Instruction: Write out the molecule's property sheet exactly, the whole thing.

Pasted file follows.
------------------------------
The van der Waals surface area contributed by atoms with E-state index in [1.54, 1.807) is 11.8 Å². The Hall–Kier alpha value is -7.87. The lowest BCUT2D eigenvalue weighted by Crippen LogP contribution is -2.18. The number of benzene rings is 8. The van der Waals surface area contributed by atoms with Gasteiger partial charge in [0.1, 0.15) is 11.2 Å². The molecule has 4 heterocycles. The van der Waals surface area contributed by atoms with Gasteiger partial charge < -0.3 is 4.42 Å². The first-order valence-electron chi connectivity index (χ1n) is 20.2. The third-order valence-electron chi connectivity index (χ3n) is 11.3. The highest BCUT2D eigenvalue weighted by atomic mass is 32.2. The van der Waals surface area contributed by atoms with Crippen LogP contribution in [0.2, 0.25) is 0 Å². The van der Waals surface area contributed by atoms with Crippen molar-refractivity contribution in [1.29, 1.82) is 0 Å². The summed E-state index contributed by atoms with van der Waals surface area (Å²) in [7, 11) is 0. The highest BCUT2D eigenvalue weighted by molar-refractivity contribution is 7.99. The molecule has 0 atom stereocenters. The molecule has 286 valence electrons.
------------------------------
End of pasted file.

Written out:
The van der Waals surface area contributed by atoms with E-state index in [1.54, 1.807) is 11.8 Å². The Hall–Kier alpha value is -7.87. The lowest BCUT2D eigenvalue weighted by Crippen LogP contribution is -2.18. The number of benzene rings is 8. The van der Waals surface area contributed by atoms with Gasteiger partial charge in [0.1, 0.15) is 11.2 Å². The molecule has 4 heterocycles. The van der Waals surface area contributed by atoms with Gasteiger partial charge < -0.3 is 4.42 Å². The first-order valence-electron chi connectivity index (χ1n) is 20.2. The third-order valence-electron chi connectivity index (χ3n) is 11.3. The highest BCUT2D eigenvalue weighted by atomic mass is 32.2. The van der Waals surface area contributed by atoms with Crippen LogP contribution in [0.2, 0.25) is 0 Å². The van der Waals surface area contributed by atoms with Crippen molar-refractivity contribution in [1.29, 1.82) is 0 Å². The summed E-state index contributed by atoms with van der Waals surface area (Å²) in [7, 11) is 0. The highest BCUT2D eigenvalue weighted by molar-refractivity contribution is 7.99. The molecule has 0 atom stereocenters. The molecule has 286 valence electrons.